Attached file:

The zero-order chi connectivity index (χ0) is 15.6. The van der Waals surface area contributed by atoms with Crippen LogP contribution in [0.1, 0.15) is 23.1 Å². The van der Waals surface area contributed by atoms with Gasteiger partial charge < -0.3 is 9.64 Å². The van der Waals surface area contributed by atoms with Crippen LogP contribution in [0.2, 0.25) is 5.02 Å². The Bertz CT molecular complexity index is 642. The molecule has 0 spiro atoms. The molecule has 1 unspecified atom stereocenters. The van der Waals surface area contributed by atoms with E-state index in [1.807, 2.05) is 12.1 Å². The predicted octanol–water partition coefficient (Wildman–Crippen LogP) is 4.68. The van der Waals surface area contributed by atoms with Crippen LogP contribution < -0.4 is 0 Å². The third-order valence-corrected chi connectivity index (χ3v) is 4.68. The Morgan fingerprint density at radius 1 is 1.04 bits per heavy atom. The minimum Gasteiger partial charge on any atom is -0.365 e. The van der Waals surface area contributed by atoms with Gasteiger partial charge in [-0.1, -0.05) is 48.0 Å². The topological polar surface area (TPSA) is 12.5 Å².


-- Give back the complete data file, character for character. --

The zero-order chi connectivity index (χ0) is 15.6. The van der Waals surface area contributed by atoms with Crippen LogP contribution in [0.1, 0.15) is 23.1 Å². The van der Waals surface area contributed by atoms with Gasteiger partial charge < -0.3 is 9.64 Å². The van der Waals surface area contributed by atoms with Crippen LogP contribution in [0.2, 0.25) is 5.02 Å². The Bertz CT molecular complexity index is 642. The molecule has 0 spiro atoms. The molecule has 1 unspecified atom stereocenters. The van der Waals surface area contributed by atoms with E-state index in [1.807, 2.05) is 12.1 Å². The predicted octanol–water partition coefficient (Wildman–Crippen LogP) is 4.68. The van der Waals surface area contributed by atoms with Crippen LogP contribution < -0.4 is 0 Å². The third-order valence-corrected chi connectivity index (χ3v) is 4.68. The Morgan fingerprint density at radius 1 is 1.04 bits per heavy atom. The minimum Gasteiger partial charge on any atom is -0.365 e. The van der Waals surface area contributed by atoms with Gasteiger partial charge in [-0.1, -0.05) is 48.0 Å². The topological polar surface area (TPSA) is 12.5 Å².